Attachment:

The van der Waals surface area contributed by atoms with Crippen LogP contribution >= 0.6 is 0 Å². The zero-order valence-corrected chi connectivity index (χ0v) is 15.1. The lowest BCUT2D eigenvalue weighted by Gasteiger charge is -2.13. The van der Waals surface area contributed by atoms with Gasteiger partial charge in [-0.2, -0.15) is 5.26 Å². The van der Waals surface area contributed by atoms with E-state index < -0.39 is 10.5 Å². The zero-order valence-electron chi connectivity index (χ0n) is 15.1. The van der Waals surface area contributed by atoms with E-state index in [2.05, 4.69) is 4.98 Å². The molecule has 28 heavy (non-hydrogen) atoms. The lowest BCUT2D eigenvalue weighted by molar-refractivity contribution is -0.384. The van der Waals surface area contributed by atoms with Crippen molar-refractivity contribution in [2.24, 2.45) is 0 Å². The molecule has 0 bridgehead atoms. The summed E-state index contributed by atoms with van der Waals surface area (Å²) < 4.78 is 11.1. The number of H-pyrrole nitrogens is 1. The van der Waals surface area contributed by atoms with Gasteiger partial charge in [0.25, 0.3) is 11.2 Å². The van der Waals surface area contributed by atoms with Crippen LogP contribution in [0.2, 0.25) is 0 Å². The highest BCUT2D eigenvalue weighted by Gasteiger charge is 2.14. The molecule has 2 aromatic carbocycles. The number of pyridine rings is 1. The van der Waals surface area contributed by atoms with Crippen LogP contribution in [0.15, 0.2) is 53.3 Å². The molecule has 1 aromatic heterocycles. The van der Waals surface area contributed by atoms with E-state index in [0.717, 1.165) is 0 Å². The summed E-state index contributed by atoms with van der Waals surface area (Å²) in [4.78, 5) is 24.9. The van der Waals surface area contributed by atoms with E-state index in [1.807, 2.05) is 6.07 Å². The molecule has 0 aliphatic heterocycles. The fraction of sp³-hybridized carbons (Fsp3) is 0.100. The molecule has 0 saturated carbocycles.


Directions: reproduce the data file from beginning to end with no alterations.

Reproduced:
The van der Waals surface area contributed by atoms with Crippen LogP contribution >= 0.6 is 0 Å². The zero-order valence-corrected chi connectivity index (χ0v) is 15.1. The lowest BCUT2D eigenvalue weighted by Gasteiger charge is -2.13. The van der Waals surface area contributed by atoms with Gasteiger partial charge in [-0.2, -0.15) is 5.26 Å². The van der Waals surface area contributed by atoms with E-state index < -0.39 is 10.5 Å². The zero-order valence-electron chi connectivity index (χ0n) is 15.1. The van der Waals surface area contributed by atoms with E-state index in [2.05, 4.69) is 4.98 Å². The molecule has 28 heavy (non-hydrogen) atoms. The lowest BCUT2D eigenvalue weighted by molar-refractivity contribution is -0.384. The van der Waals surface area contributed by atoms with Crippen molar-refractivity contribution in [2.24, 2.45) is 0 Å². The molecule has 0 bridgehead atoms. The summed E-state index contributed by atoms with van der Waals surface area (Å²) < 4.78 is 11.1. The number of H-pyrrole nitrogens is 1. The van der Waals surface area contributed by atoms with Gasteiger partial charge in [0.25, 0.3) is 11.2 Å². The van der Waals surface area contributed by atoms with Crippen LogP contribution in [0.2, 0.25) is 0 Å². The highest BCUT2D eigenvalue weighted by Gasteiger charge is 2.14. The molecule has 2 aromatic carbocycles. The number of pyridine rings is 1. The van der Waals surface area contributed by atoms with Crippen LogP contribution in [0.15, 0.2) is 53.3 Å². The molecule has 1 aromatic heterocycles. The van der Waals surface area contributed by atoms with E-state index in [0.717, 1.165) is 0 Å². The summed E-state index contributed by atoms with van der Waals surface area (Å²) in [4.78, 5) is 24.9. The van der Waals surface area contributed by atoms with E-state index in [1.807, 2.05) is 6.07 Å². The molecule has 0 aliphatic heterocycles. The fraction of sp³-hybridized carbons (Fsp3) is 0.100. The molecule has 0 saturated carbocycles.